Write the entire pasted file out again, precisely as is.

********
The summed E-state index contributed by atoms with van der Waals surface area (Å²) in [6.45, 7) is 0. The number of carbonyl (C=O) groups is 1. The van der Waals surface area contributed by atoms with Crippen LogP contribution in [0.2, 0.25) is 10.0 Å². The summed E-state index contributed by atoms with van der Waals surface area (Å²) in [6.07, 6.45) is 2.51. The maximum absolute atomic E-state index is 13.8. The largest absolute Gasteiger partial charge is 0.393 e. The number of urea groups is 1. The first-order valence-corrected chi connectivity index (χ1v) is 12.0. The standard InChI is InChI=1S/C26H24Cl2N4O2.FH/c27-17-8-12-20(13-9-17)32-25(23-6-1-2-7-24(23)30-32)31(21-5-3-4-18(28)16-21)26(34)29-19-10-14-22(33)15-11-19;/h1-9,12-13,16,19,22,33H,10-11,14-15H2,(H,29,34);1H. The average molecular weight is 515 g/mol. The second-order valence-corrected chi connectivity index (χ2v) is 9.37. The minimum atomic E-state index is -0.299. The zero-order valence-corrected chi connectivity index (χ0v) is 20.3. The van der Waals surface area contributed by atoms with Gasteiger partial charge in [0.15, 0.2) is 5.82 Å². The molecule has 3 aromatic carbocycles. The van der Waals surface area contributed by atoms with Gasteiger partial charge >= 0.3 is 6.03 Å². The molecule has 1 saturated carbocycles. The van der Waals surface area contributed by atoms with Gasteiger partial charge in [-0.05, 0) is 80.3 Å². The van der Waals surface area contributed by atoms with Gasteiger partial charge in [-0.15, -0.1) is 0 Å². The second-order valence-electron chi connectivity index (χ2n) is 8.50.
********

The summed E-state index contributed by atoms with van der Waals surface area (Å²) in [6.45, 7) is 0. The number of carbonyl (C=O) groups is 1. The van der Waals surface area contributed by atoms with Crippen LogP contribution in [0.2, 0.25) is 10.0 Å². The summed E-state index contributed by atoms with van der Waals surface area (Å²) in [6.07, 6.45) is 2.51. The maximum absolute atomic E-state index is 13.8. The largest absolute Gasteiger partial charge is 0.393 e. The number of urea groups is 1. The first-order valence-corrected chi connectivity index (χ1v) is 12.0. The standard InChI is InChI=1S/C26H24Cl2N4O2.FH/c27-17-8-12-20(13-9-17)32-25(23-6-1-2-7-24(23)30-32)31(21-5-3-4-18(28)16-21)26(34)29-19-10-14-22(33)15-11-19;/h1-9,12-13,16,19,22,33H,10-11,14-15H2,(H,29,34);1H. The average molecular weight is 515 g/mol. The second-order valence-corrected chi connectivity index (χ2v) is 9.37. The minimum atomic E-state index is -0.299. The zero-order valence-corrected chi connectivity index (χ0v) is 20.3. The van der Waals surface area contributed by atoms with Gasteiger partial charge in [0.15, 0.2) is 5.82 Å². The molecule has 3 aromatic carbocycles. The van der Waals surface area contributed by atoms with Gasteiger partial charge >= 0.3 is 6.03 Å². The molecule has 1 saturated carbocycles. The van der Waals surface area contributed by atoms with Gasteiger partial charge in [-0.05, 0) is 80.3 Å². The van der Waals surface area contributed by atoms with Gasteiger partial charge in [-0.15, -0.1) is 0 Å². The second-order valence-electron chi connectivity index (χ2n) is 8.50.